[font="Calibri,Arial"]You will need:
HTML for the actual page.
CSS for the layout
and if your doing anything complicated:
I wouldn't use Dreamweaver as such tools are the mark of a poor developer and can often generate piles of unessecary code. Also it costs €300 while HTML and CSS are free to use (Notepad, Wordpad, Notepad++, any text editor will do).
For the sake of your own sanity, do not use tables and 1 pixel spacer GIFs to lay out your page. This is how we did it in the 90's . Now we have CSS. Put your document structure only in the (x)html and then use CSS to do the formatting and layout. This way has many advantages.
The first question to start any project is not "how do I use this tool" (html, css etc) but what tools do I need to do this. To answer that you need to know what the site will be doing. Is this website just some information about the business, or is it something more dynamic? Does he sell things, and will he want to start doing that online?
Realistically if this is for a business and you don't know what you are doing you should not make him a site. A bad looking website will hurt a less established business more than it helps, because it projects a bad image. It is the difference between a commercial and an infomercial. No one will trust someone with money if they go to a site and they look to inept to even get a simple website made. This is assuming the business isn't already well known and liked locally, then people will just ask why your site is so bad.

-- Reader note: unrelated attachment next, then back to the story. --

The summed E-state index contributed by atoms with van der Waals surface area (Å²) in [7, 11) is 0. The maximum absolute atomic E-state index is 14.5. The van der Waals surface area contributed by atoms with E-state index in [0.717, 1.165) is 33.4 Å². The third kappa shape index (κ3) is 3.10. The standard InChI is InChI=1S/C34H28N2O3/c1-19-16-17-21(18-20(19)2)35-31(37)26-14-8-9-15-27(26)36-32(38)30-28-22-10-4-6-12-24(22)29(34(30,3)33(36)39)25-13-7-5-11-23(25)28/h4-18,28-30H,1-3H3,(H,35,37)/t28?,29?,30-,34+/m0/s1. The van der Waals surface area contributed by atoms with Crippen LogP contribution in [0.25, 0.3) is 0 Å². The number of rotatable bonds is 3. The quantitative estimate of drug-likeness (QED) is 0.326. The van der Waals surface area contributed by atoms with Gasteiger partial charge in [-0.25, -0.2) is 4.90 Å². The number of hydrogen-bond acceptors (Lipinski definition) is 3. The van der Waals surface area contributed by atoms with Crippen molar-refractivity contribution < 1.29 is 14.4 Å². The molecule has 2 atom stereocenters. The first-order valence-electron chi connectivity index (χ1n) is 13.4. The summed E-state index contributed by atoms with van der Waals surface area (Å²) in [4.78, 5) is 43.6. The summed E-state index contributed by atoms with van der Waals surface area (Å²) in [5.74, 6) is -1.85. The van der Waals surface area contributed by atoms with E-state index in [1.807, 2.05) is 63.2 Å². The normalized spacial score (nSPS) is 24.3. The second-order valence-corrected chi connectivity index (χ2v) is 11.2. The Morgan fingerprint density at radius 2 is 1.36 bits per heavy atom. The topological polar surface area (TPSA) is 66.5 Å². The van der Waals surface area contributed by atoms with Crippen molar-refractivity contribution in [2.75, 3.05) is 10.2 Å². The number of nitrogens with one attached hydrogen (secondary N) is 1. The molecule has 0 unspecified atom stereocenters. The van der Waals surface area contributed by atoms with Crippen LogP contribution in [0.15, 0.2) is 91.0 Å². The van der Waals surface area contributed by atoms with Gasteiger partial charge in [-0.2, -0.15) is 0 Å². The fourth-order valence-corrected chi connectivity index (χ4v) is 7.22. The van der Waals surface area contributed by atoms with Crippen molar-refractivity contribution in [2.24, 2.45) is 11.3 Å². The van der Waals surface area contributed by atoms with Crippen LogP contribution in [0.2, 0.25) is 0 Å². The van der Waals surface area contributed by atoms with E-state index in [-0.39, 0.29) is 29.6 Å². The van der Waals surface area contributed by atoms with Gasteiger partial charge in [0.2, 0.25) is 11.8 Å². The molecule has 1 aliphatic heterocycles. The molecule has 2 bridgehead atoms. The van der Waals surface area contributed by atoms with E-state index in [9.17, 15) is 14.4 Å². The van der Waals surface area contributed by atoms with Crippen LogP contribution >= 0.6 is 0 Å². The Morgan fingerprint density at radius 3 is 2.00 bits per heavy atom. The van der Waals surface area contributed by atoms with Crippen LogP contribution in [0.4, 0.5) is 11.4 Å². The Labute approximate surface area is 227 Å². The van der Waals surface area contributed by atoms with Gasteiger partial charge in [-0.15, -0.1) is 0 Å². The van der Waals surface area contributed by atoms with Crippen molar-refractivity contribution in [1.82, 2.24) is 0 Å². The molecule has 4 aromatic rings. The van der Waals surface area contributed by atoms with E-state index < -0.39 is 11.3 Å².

I agree that dreamweaver can generate a bunch of junk code... but if you know html/css it is a lot easier to create an awesome page and tweak out the junk code. I myself use photoshop to create my pages (along with illustrator), then when I create my page I splice it up into what I want, transfer it over to dreamweaver. Then from there I clean up the coding. (Which is necessary most of time).